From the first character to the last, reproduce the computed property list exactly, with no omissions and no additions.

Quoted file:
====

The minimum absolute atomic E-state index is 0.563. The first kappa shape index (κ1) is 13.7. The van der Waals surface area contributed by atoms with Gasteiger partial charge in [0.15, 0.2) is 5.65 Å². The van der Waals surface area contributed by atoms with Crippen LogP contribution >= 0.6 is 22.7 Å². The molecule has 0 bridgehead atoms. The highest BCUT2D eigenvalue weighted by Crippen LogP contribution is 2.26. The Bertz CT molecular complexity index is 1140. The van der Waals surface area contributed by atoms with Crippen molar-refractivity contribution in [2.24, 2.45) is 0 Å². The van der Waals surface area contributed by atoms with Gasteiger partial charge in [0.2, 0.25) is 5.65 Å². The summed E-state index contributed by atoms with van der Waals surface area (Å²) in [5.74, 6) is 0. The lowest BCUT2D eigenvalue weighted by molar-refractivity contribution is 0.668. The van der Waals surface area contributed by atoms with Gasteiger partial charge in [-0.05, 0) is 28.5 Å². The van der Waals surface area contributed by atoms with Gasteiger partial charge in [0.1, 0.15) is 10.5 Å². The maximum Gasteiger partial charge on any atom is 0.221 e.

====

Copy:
The minimum absolute atomic E-state index is 0.563. The first kappa shape index (κ1) is 13.7. The van der Waals surface area contributed by atoms with Gasteiger partial charge in [0.15, 0.2) is 5.65 Å². The van der Waals surface area contributed by atoms with Crippen LogP contribution >= 0.6 is 22.7 Å². The molecule has 0 bridgehead atoms. The highest BCUT2D eigenvalue weighted by Crippen LogP contribution is 2.26. The Bertz CT molecular complexity index is 1140. The van der Waals surface area contributed by atoms with Crippen molar-refractivity contribution in [2.24, 2.45) is 0 Å². The van der Waals surface area contributed by atoms with Gasteiger partial charge in [0.2, 0.25) is 5.65 Å². The summed E-state index contributed by atoms with van der Waals surface area (Å²) in [5.74, 6) is 0. The lowest BCUT2D eigenvalue weighted by molar-refractivity contribution is 0.668. The van der Waals surface area contributed by atoms with Gasteiger partial charge in [-0.05, 0) is 28.5 Å². The van der Waals surface area contributed by atoms with Gasteiger partial charge in [0.1, 0.15) is 10.5 Å². The maximum Gasteiger partial charge on any atom is 0.221 e.